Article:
Poem to copy at the end of this activity.
Candles using Milk Containers
This is pretty. Especially if you
layer red and green. If you have any Jewish children use blue and white.
Number one - Caution: Paraffin is easily combustible
Open up a window or two in your classroom. Tell the custodian and office that you will be making candles. It does smell.
It can get smoky if you don't watch the
paraffin carefully as it is melted.
2. Get parent volunteers if you can.
3. Depending on the size candle you want the size of the milk container can vary. I used a half-gallon.
heavy string, milk containers, old candles, paraffin (sold in supermarkets) old crayons, newspaper, pencils,
electric burner, large coffee cans, potholder.
If you want scented candles just add a little vanilla to the melted paraffin.
The size of the wick depends on the size of the candle.
Also, wicks are cheap at craft
stores or WalMart. If you use string instead of getting a package labeled candle
wick at the craft store, make sure it's cotton string. (String can be bought at
After cutting the wicks to size, (allow for pencil wrapping) start with a small group of kids at a table.
You need to provide work for the rest of the class. Explain how hot the wax gets and tell the students they are not to get up and go over to where the group is!
Trim the top part of the carton off so that what remains is about six - seven inches high.
Cut the string so that it is eight- nine inches long. (To make a wick that lasts longer, try braiding three pieces of string together.)
Have the kids wrap the wick around a pencil and let the lose wick drop into the milk carton while the pencil rests on the top. (Make sure everyone has their name on their container.)
In the coffee can melt the wax on a medium heat. Using one color crayon, break the crayons into small pieces and add to the paraffin. If the crayons are added first before the wax is melted, the color makes it difficult to see if all of the paraffin is liquefied.
When melted bring can to the work table which is covered in newspaper. (Use a potholder. Can can get hot)
Pour the color into the carton. About 1/4. Then have the kids carry it to a safe place to dry. Do the whole class that way. Then when dried, that afternoon or the next day add another color to the melted paraffin and let dry.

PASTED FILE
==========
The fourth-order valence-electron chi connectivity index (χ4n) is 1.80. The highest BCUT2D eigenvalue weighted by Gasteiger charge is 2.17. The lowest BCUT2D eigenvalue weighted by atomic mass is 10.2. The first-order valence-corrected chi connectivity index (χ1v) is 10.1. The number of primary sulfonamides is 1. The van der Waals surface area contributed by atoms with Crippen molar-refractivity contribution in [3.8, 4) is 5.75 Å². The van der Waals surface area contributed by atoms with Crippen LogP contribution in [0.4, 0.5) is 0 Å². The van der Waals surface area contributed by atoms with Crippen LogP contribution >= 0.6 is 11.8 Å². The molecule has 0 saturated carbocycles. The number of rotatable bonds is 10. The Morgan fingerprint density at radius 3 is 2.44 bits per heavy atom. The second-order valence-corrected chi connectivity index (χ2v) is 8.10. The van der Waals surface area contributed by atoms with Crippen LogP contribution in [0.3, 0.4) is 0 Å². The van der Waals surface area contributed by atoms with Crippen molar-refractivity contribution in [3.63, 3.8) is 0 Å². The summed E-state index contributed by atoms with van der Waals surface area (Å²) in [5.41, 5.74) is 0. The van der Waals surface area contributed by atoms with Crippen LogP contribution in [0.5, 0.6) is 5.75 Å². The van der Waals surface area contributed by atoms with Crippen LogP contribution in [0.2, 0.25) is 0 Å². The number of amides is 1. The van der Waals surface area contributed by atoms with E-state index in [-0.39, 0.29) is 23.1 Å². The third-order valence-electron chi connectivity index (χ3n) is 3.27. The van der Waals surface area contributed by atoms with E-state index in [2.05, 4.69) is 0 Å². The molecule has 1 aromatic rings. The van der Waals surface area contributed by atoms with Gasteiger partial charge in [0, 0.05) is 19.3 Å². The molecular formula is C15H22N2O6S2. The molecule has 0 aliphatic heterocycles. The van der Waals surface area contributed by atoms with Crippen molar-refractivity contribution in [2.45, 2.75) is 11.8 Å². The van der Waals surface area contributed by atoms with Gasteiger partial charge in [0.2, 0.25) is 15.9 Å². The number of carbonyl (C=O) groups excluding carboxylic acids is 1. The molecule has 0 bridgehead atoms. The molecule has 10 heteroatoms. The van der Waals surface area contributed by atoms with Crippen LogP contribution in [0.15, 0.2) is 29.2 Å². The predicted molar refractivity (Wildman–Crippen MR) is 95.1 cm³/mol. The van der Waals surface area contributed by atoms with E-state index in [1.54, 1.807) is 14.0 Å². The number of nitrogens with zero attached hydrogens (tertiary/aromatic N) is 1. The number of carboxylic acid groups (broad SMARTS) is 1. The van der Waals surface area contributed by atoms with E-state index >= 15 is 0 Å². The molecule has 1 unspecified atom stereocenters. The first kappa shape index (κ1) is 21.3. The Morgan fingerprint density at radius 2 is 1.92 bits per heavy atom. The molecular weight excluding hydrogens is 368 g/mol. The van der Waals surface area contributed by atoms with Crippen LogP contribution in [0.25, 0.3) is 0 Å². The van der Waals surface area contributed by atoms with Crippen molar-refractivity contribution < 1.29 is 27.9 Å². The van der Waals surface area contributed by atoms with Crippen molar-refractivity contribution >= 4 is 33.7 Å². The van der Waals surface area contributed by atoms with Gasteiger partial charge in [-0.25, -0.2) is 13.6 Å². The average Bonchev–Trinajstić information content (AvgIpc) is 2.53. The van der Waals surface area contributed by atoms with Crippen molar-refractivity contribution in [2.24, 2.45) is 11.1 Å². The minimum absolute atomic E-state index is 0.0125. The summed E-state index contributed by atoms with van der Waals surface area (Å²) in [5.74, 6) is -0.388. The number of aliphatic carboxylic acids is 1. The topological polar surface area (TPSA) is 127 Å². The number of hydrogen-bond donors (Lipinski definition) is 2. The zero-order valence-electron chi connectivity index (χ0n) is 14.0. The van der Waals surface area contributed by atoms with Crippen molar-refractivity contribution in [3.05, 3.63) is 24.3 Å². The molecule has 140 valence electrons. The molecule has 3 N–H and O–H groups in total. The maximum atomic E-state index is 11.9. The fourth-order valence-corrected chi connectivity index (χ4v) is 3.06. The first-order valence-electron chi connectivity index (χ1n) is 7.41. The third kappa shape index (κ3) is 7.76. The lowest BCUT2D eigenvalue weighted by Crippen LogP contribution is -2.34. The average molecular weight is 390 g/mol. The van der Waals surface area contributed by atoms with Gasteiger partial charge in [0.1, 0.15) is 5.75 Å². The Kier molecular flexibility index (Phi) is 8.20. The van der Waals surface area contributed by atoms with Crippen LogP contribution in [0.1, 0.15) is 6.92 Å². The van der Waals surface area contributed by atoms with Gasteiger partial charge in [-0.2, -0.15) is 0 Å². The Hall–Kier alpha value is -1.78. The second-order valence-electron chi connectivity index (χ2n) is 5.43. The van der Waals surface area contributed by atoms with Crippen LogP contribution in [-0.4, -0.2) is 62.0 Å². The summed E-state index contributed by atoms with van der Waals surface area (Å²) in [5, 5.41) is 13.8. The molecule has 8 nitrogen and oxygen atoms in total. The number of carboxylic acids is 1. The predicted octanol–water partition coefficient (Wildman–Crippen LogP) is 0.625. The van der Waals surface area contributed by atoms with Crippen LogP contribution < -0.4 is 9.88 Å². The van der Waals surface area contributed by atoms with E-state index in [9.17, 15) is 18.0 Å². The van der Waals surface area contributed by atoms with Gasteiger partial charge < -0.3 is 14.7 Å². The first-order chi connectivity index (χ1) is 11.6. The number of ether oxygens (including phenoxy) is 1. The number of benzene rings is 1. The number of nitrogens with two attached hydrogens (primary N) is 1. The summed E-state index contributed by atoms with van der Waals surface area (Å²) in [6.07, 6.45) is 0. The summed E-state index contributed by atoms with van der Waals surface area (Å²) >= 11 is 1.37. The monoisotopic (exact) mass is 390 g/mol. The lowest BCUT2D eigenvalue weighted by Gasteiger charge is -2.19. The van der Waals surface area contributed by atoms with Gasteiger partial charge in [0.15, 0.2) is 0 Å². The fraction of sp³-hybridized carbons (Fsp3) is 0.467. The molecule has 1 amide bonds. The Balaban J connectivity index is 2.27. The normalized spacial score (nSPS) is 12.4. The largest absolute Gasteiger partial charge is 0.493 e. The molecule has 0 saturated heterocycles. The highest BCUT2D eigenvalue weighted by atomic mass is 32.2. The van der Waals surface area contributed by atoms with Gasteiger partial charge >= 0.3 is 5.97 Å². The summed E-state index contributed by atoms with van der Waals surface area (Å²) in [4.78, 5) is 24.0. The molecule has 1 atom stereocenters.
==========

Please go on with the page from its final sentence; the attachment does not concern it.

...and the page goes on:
Hint: The paraffin will begin to harden so you may need to add it to the heat for a few more minutes.
The candle will be set in about 30 minutes. Continue on until you have filled up the cartoon as far as you want.
Peel away the cartoon and you have a candle. Then cut the wick to size.
HAND DIPPED CANDLES
The students love doing this.
Same materials, but you do not need a pencil. Follow steps to melt paraffin. Make sure the can is filled about three-quarters high.
Place the can down in the center of a table layered with newspaper. Give each child a wick and model how to do this.
Dip the wick once, quickly into the
can filled paraffin. Then take out of the can. You must do it fast because
if you leave it in it only melts in the hot wax.
Dip again but always allow the wax to harden in the cooler air, then dip again. The wick will build up with wax.
Each child dips quickly, once (they will be in a circle) and when it get to their turn again the wax should be dried.
You can melt little pieces of old crayons in the wax to give the candles some color.
Continue dipping until the wax builds up. The newspaper will catch any of the wax that drips. You need to change the papers for each group.
**The day before the teacher can melt wax and just start the wicks so that first step is done.**
Lay the candle on a piece of paper which
is light in color, with the child's name on it. When dry , cut the wick.
It can be wrapped up.
Have students make a card. Then have them copy one of the poems and add to the inside.
Use glitter to decorate.
I made this little candle
Just for mom and dad
To light for remembrance
Of all the fun we had.
This homemade candle was made by me
For everyone in the house to see
This beautiful flame shall brighten your day
Remember it always in a heart felt way.